I dare you to... butcher a pig


My grandfather, Jan Frys, worked as a butcher in the rural town of Piechowice, Poland. My grandmother sold the cuts out of her storefront connected to their house, which sat on a quiet farm. Recounting her childhood filled with an abundance of animals and meat around every corner, my mom tells me that this family business sustained them for decades.

I used the example of my grandpa’s life - a man I never had the chance to meet, but of whom I have heard countless tales - to remain cool and calm when I suddenly found myself standing in front of lifeless pigs dangling by their feet at The Heart & Trotter Butchery in North Park.

Unless you’re my mother, raised by a butcher, it’s easy to take for granted where your protein comes from. The Heart and Trotter is one of only two butcher shops in Southern California that buys whole animals direct from the rancher. Full sides of pork are shipped straight to the shop (along with beef, lamb, chicken and duck) and hung in their walk-in cooler, where my jaw practically hit the ground on a recent Sunday evening.

I was there to take the Pork 101 class, a three-hour tutorial taught by head butcher David Reyes, on how to break down a whole pig. With a maximum class size of six people, the course becomes intimately hands-on. Meaning that yes, students are cutting, tugging and groping that pig.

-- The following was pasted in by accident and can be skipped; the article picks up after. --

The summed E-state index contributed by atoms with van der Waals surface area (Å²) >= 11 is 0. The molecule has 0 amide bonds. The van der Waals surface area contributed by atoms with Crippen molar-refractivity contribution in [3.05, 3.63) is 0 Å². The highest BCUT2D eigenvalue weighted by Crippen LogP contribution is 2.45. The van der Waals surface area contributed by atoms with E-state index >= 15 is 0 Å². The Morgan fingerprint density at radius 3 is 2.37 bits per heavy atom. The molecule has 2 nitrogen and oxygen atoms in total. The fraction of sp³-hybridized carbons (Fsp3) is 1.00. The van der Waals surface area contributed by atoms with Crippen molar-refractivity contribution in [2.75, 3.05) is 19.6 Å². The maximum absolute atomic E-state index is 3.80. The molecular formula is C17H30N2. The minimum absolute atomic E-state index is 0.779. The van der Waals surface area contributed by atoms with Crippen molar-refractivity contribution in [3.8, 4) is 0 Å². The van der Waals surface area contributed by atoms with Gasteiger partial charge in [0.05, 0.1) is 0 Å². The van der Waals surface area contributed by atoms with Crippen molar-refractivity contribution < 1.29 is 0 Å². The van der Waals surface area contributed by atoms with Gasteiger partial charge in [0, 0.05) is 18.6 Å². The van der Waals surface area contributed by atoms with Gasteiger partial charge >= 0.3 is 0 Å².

First, we scrubbed up and donned our red aprons. Reyes showed us some basic knife skills (there’s one called the murder grip), and we started slicing away at the shoulder. The colors of the flesh were beautifully marbled, something I’ve never seen on grocery store-bought meat. It’s obvious that this pork is a cut above the rest, arriving from the small Cook Pigs Ranch located in Julian. Even the fat was a thing of beauty on this beast, with a thick, buttery texture.

Reyes led our class down the anatomy of the pig and into the belly to cut up someone’s future bacon. We carved out the tenderloin and pork chops, learning how to portion the body into suitable retail cuts and tie up some perfect chops.

One thing that I discovered early on in the class was that cutting through skin, fat and bones is quite labor intensive. Knife skills are everything and, unfortunately, I have none, so I struggled to pull the saw across the flesh. I also learned that the body of the pig truly guides the knife, and someone with the extensive training that Reyes has can butcher the entire thing in five minutes, tops.

As a whole animal butcher shop, The Heart and Trotter is able to utilize the entire animal through a variety of products, meaning that our little piggy would not only produce the pork chops and bacon that’s widely sought after, it also would be used for bone broth and sausage.

The class costs $150 per person, and each of the students leaves with three pounds of meat from the pig. We even tasted a few grilled cuts throughout class, and I could immediately taste the drastic difference from the mass-produced meats of the world. Tonight, I’ll be cooking my bone-in pork chops and thinking about my grandparents, appreciating both their legacy and the unbeatable flavors of a small-farm pig cut by my own two hands.

The Heart and Trotter Butchery

Address: 2855 El Cajon Blvd. #1, North Park
Phone: (619) 564-8976
Price: $150

Source: DiscoverSD